The Boutique Bar Show in Edinburgh on 22 October 2014 was a busy trade show, where what seemed like the entire bar and cocktail world of Scotland met, chatted and tasted.
The Show closed with the lively ‘Great Scottish Shake Off’, a competition between regional bar teams to create a gin-based punch.
The competition was held in front of a lively audience in a side aisle of the Mansfield Traquair, a beautiful former church. I was asked to judge the competition with two other judges, Adrian Gomes, head bartender at the 10 Dollar Shake in Aberdeen and Scott Gemmell, managing director of the LA Group.
Each team had a set time in which to present, make and serve the judges with the finished punch.
As judges, we obviously had to consider the taste of each punch, but also an important part of the competition was the story behind how the punch was designed and created.
We also considered the crowd factor, confidence, product knowledge, teamwork and method of serving and presentation.
The four teams put in a passionate and talented performances of making their punches and achieved highly enjoyable results.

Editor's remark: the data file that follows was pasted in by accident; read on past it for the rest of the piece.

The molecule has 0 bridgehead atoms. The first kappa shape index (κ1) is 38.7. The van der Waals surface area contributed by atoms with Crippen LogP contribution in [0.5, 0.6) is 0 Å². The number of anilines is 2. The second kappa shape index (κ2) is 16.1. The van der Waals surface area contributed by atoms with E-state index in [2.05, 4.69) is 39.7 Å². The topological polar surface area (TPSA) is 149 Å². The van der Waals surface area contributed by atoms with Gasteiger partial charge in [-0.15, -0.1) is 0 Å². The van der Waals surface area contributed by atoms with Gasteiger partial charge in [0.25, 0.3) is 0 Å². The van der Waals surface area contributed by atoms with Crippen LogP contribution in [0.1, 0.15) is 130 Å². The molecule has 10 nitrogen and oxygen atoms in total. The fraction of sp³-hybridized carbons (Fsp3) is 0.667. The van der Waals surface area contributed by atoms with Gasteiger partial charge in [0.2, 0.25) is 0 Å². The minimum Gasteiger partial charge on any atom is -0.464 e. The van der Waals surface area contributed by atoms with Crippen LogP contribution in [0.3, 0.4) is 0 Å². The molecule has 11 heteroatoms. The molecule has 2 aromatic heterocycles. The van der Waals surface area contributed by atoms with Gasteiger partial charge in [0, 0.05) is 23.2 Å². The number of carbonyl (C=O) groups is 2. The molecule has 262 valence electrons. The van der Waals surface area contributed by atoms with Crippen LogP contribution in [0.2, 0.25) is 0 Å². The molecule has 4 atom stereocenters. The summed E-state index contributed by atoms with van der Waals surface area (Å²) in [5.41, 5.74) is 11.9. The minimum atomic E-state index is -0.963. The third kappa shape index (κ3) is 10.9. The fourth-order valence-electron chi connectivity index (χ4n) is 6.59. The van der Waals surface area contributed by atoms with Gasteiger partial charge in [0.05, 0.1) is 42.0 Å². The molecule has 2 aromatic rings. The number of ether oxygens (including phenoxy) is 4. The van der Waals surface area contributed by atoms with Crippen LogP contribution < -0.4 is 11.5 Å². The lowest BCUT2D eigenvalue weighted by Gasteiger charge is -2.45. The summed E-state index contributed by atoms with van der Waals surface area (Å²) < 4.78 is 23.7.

Eighteenth century punch makers created an art in the making of ‘the noble bowl of punch’, with descriptions of making punch comparable to a tea ceremony. The performance started with one person blending the sherbet of the acid juice and sugar to get the right balance. Others were invited to assess this balance between sour and sweet. Punch clubs often had ‘assessors’, who were formally given this role. After their decision, discussion among the participants was an important element in the creation of the punch – to agree the amount of alcohol and water to create the desired alcoholic strength.
This Great Scottish Shake Off competition showed how difficult it is to distinguish between cocktails and punch, as they use similar ingredients and share a theatrical preparation.